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Re: cvs commit: src/sys/kern vfs_cache.c vfs_syscalls.c vfs_vnops.c vfs_vopops.c src/sys/sys namecache.h stat.h

From: Matthew Dillon <dillon@xxxxxxxxxxxxxxxxxxxx>
Date: Thu, 25 Aug 2005 13:17:55 -0700 (PDT)

:On Thu, Aug 25, 2005 at 11:34:17AM -0700, Matthew Dillon wrote:
:>   Implement FSMID.  Use one of the spare 64 bit fields in the stat structure
:>   for the FSMID.   The FSMID is a recursively updated field which allows one
:>   to determine whether a subdirectory hierarchy has changed simply by checking
:>   the base directory of the desired hierarchy.  The new field is st_fsmid.
:Please don't do it. This kind of functionality can be synthesised by
:imon under Linux oder kqueue on the BSDs. It is therefore redundant.
:The approach doesn't solve most of the problems and just provides the
:means necessary to detect something changed, it still needs to recurse
:into the directory hierachy. It's IMO also not reliable since a vnode
:change does not necessarily reach all parent directories of with entries
:for this vnode, simply because they might never have been read. It can
:also add a considerable overhead for deeply nested filesystems, which
:shouldn't be done lightly.

    I don't know about imon under Linux, but kqueue on the BSDs doesn't
    even come *close* to providing the functionality needed, let alone
    providing us with a way monitor changes across distinct invocations.
    Using kqueue for that sort of thing a terrible idea.

    I'm not sure I understand what you mean about not reaching all
    parent directories.  Perhaps you did not read the patch set.  It
    most certainly DOES reach all parent directories, whether they've been
    read or not.  That's the whole point.  It goes all the way to '/'.

    And as far as searching directories goes... the whole point is to
    reduce the number of directories that have to be searched to JUST the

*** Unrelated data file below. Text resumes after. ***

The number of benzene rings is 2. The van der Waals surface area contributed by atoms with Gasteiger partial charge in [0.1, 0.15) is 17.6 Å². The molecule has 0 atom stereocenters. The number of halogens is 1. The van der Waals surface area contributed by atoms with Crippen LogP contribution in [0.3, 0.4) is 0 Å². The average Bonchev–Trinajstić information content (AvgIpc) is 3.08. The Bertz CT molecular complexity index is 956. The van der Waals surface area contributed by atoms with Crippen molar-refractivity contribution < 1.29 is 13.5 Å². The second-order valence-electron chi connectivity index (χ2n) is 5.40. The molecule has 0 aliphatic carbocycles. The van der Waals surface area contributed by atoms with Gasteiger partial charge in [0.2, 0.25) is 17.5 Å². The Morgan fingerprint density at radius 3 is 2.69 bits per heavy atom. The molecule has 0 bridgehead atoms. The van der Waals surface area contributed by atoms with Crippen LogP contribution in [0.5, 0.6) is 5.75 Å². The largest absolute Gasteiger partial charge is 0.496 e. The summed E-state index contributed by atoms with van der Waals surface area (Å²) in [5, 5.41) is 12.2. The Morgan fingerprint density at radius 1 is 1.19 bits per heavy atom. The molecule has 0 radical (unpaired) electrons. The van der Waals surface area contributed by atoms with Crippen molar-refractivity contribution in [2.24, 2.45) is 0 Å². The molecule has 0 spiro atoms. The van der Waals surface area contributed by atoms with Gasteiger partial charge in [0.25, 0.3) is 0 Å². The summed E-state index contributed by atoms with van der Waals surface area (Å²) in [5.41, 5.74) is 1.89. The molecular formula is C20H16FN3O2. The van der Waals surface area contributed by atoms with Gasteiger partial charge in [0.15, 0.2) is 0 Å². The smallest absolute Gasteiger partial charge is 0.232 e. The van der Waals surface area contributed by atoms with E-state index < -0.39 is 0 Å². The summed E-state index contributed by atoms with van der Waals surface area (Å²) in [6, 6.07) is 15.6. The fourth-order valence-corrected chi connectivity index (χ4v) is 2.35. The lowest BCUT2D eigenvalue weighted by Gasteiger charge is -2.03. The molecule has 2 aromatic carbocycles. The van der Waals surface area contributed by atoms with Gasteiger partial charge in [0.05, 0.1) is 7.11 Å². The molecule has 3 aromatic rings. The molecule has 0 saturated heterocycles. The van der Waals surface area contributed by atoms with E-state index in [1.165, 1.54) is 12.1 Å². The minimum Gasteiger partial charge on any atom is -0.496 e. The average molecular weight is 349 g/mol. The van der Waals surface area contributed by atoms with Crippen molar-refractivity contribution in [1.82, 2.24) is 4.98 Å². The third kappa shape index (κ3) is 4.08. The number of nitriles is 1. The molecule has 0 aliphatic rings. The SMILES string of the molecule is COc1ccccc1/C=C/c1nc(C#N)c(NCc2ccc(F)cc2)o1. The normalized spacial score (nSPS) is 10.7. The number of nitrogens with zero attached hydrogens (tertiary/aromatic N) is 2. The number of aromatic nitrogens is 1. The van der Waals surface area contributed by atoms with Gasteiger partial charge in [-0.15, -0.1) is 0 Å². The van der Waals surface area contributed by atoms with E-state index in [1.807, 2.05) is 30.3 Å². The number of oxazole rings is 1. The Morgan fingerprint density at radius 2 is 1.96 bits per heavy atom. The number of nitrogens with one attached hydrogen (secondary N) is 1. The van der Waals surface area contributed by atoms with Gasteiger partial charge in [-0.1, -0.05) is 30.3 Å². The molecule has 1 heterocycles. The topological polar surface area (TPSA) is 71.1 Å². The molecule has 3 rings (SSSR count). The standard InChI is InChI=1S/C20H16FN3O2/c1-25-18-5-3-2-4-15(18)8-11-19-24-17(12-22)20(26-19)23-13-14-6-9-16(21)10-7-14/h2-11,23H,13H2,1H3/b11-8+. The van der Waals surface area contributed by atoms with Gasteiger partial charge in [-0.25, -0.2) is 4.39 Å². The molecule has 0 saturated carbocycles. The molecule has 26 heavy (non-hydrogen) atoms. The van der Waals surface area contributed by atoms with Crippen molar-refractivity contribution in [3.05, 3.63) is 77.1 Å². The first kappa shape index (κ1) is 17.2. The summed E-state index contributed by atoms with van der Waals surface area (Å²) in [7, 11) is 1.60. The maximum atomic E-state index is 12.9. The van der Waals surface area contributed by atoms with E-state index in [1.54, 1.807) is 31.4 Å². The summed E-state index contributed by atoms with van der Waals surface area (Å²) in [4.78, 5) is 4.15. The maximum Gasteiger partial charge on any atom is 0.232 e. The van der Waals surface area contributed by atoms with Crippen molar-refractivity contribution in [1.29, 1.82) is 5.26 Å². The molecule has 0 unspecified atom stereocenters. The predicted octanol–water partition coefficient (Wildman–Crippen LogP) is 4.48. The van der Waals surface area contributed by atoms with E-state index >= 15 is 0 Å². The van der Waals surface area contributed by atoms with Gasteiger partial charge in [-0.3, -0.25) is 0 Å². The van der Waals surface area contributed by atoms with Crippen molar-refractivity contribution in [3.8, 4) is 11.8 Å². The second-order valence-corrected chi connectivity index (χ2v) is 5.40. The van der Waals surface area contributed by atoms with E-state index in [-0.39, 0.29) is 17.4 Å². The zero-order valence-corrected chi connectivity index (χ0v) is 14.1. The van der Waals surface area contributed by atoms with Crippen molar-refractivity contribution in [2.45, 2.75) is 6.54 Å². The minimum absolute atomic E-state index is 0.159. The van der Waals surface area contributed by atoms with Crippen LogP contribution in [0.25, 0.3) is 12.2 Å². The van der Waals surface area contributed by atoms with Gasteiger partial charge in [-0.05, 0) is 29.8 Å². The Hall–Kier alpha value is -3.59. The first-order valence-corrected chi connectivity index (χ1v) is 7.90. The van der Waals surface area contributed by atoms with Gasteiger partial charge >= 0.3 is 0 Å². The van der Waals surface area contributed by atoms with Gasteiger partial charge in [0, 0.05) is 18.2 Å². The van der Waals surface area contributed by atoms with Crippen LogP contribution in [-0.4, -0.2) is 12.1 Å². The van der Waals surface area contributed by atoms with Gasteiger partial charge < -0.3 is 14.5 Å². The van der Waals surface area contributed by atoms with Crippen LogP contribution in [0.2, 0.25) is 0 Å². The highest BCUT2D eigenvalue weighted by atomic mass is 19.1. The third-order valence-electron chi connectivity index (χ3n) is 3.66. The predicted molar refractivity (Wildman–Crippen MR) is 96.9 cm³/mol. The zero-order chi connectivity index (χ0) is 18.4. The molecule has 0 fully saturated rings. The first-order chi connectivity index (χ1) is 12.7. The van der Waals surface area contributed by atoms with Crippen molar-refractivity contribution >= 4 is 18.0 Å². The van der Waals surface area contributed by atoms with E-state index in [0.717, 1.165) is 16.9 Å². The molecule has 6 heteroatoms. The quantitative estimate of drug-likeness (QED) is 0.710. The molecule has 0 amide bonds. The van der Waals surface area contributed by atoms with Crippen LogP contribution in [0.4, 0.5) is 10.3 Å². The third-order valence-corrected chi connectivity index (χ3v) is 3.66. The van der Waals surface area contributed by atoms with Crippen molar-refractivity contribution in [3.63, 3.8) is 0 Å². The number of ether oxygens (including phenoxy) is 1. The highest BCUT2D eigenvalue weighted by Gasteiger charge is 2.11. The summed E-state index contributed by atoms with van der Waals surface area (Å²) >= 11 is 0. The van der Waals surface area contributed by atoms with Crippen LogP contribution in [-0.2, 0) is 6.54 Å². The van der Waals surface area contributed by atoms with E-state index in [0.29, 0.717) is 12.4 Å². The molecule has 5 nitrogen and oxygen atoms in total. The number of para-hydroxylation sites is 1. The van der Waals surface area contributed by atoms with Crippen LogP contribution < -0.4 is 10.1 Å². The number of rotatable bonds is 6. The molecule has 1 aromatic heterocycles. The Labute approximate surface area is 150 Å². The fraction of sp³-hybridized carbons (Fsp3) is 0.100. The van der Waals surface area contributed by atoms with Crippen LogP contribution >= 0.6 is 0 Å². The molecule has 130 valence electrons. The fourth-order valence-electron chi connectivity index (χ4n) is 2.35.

portions of the hiearchy containing the modifications.  If one is
    trying to synchronize a huge filesystem, such as many people now have,
    it is extremely important to be able to restrict such synchronization
    to just the elements that have changed, and to do so without having to
    constantly monitor the entire filesystem.

    It's a very good fit, taking the middle ground between a backup 
    method like tar/dump which must scan the entire filesystem in batch,
    and a live journal which requires real time monitoring of all filesystem
    operations.  FSMID gives you an ability to do tar/dump-like mirror
    synchronizations in batch (distinct invocations, without real time
    monitoring), but without having to scan the entire directory structure
    of a large terrabyte filesystem.  kqueue can't do that, and I really
    doubt that imon could do that either.

    The methodology behind the transaction id assignments can make this
    a 100% reliable operation on a *RUNNING*, *LIVE* system.  Detecting
    in-flight changes is utterly trivial.

    Nesting overhead is an issue, but not a big one.  It's a very solvable
    problem and certainly should not hold up an implementation.  The only
    real issue occurs when someone does a write() vs someone else stat()ing
    a directory along the parent path.  Again, very solvable and certainly
    not a show stopper in any way.

:It should also be kept in mind that persistent storage is almsot fully a
:dream, since no current filesystem allows it nor is it really possible
:to correctly implement the behaviour without adding a lot of nasty hacks
:e.g. restores as well.

    Not sure what you mean by no filesystem allowing it.  It's an almost
    trivial matter to add it to UFS.  It certainly isn't difficult.  It
    is certainly entirely possible to correctly implement the desired

    When UFS was originally developed there was some discussion about 
    propogating e.g. ctime back to the root of the mount point.  It wasn't
    done due to conerns about overhead, but I think also because the rest
    of the system simply wasn't designed to be able to accomodate the caching
    infrastructure required to support that sort of thing.  Well, DragonFly's
    new namecache infrastructure is *FULLY* capable of supporting that sort
    of thing, and it would be a lot easier to implement such a beast in
    DragonFly then, say, in FreeBSD.

					Matthew Dillon 

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